Egret leaves Salvador after provisioning and refuelling

Position: 15° 06.28S 38° 22.40W 
Course: 199°
Distance travelled: 3743.05 nm from Gibraltar
Average speed: 6.5 knots
Conditions: 5-7′ swells SSE

Scott and Mary Flanders left Gibraltar on 16 September, and we’ll be following their journey every step of the way, thanks to this unique online “blog”. For the first instalment of their diary, click here . Since leaving Gibraltar, we have been posting a diary entry every day in an effort to catch up with Scott and Mary, who were running ahead of the blog. Our last entry put them in Salvador, Brazil on day 34. They arrived there on 19 October. The couple then hopped on a plane and went back to Florida to catch up with family and visit the Fort Lauderdale Boat Show. They arrived back in Brazil a few days ago to provision and ready Egret for the next leg of the trip down to Cape Horn. They left on 2 November, and the latest entry we have for them, below, was sent on Friday 3 November. After today, all entries will be current.

The seas have subsided since yesterday. We now have two wave sets, one from the east and one from the south east. The waves themselves are gentle rollers but occasionally we meet at their convergence and jiggle a bit. Our well-researched and highly technical criterion for wave size and direction is how easy or difficult it is to carry a cup of coffee to the pilothouse. Today, no problems. With no fuel range issues Egret is treating herself to 1500 RPMs, giving her better handling than her mile stretching 1350 RPM’s. We have found in all but extreme conditions, Egret handles better the faster she goes.

There were a number of reasons for visiting Ft Lauderdale and the boat show, but one large one for the Egret crew was to resolve our exceptionally low engine rpm/heavy boat, stabiliser issue. We found long ago major boat shows are a good source of information from company officials, engineers, and knowledgeable staff. To get to the bottom line we have decided to upgrade to Naiad electronic control stabilisers. This will give Egret a major boost in stabilization efficiency. The Naiad tech won’t be available until November 27th so Egret is fast tracking the 2000nm or so trip to Mar del Plata, Argentina where the last large, easily accessible coastal city is located before the challenging weather further south. Here we will assist the tech in retrofitting the electronic upgrade. We will take the time to stop in a few places along the way. This early trip south will keep us on our loose schedule.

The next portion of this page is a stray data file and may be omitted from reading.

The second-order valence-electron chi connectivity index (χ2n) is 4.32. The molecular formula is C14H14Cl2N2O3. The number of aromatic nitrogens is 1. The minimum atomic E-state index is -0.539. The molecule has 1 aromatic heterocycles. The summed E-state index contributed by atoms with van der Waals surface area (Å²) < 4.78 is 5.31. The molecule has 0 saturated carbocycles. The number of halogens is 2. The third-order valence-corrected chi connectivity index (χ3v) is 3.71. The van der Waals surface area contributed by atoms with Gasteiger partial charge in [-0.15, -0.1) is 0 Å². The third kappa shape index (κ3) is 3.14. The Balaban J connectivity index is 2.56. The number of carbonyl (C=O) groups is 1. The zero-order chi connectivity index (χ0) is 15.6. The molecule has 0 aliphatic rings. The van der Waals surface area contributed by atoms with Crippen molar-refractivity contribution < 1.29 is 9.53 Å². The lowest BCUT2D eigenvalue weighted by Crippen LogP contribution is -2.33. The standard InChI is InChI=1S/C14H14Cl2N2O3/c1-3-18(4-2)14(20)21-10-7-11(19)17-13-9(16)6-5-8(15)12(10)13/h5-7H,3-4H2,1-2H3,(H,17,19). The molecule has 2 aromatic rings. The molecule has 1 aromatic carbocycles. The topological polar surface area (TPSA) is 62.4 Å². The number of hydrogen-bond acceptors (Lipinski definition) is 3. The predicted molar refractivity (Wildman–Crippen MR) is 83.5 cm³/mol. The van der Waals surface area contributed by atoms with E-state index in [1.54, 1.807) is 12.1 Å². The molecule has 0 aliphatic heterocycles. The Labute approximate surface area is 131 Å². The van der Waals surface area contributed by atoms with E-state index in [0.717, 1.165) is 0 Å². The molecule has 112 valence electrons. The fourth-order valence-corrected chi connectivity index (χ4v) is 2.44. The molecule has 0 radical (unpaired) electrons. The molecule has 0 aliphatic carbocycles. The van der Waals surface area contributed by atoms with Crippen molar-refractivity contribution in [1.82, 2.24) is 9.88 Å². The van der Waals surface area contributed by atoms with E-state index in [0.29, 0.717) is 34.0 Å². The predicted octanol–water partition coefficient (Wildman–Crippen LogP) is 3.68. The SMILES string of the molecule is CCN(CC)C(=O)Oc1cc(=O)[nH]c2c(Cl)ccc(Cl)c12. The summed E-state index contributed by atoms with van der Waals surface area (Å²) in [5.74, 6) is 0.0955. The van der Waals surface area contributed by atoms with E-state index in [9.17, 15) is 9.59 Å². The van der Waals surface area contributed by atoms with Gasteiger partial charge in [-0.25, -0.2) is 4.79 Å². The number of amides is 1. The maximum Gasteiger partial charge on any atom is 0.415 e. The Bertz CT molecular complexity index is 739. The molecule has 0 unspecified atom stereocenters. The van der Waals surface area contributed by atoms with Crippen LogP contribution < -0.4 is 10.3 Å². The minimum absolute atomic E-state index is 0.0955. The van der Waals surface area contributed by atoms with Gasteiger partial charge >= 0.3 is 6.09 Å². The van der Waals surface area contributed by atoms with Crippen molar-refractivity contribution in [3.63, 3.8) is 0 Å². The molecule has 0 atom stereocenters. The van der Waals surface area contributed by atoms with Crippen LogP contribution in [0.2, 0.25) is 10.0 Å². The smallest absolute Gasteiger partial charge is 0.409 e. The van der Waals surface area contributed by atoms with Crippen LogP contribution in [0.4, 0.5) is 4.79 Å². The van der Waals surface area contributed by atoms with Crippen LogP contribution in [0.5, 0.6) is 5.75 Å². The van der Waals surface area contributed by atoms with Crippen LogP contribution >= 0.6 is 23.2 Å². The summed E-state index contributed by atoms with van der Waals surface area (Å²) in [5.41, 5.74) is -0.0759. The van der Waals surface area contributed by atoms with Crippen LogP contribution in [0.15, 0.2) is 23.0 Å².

After heavy provisioning with fresh goodies, we cleared out of Salvador for Florianopolis, Brazil – our final Brazilian port. The customs officials bent over backward to clear the Egret crew.

Egret took on 2500 litres of diesel. This did not fill our tanks but will give Egret the range with a healthy reserve for this trek south (We have the remnants of our Atlantic crossing deck fuel in the tanks plus we still have 40 or so gallons in a fuel bladder behind the Portuguese bridge). We won’t use the bladders again until the 3000nm stretch from the Galapagos to the Marquesas Islands next spring. We wouldn’t actually need them for that trip, but we will take a few extra gallons simply because we have the bladders.

It is good to be at sea again. Life is simple out here. Salvador is a dangerous city along the waterfront. Salvador is two cities in one. There are educated citizens who are leading normal productive lives by anyone’s standards and then the very poor. This is the first port Egret has ever visited anywhere in our travels we didn’t feel good about the experience.

In a little over a month Egret will be in Peninsula Valdes, Argentina. Here the adventure begins in earnest. This will not be recreational boating. We will fasten our seat belts. It is going to be a wild ride.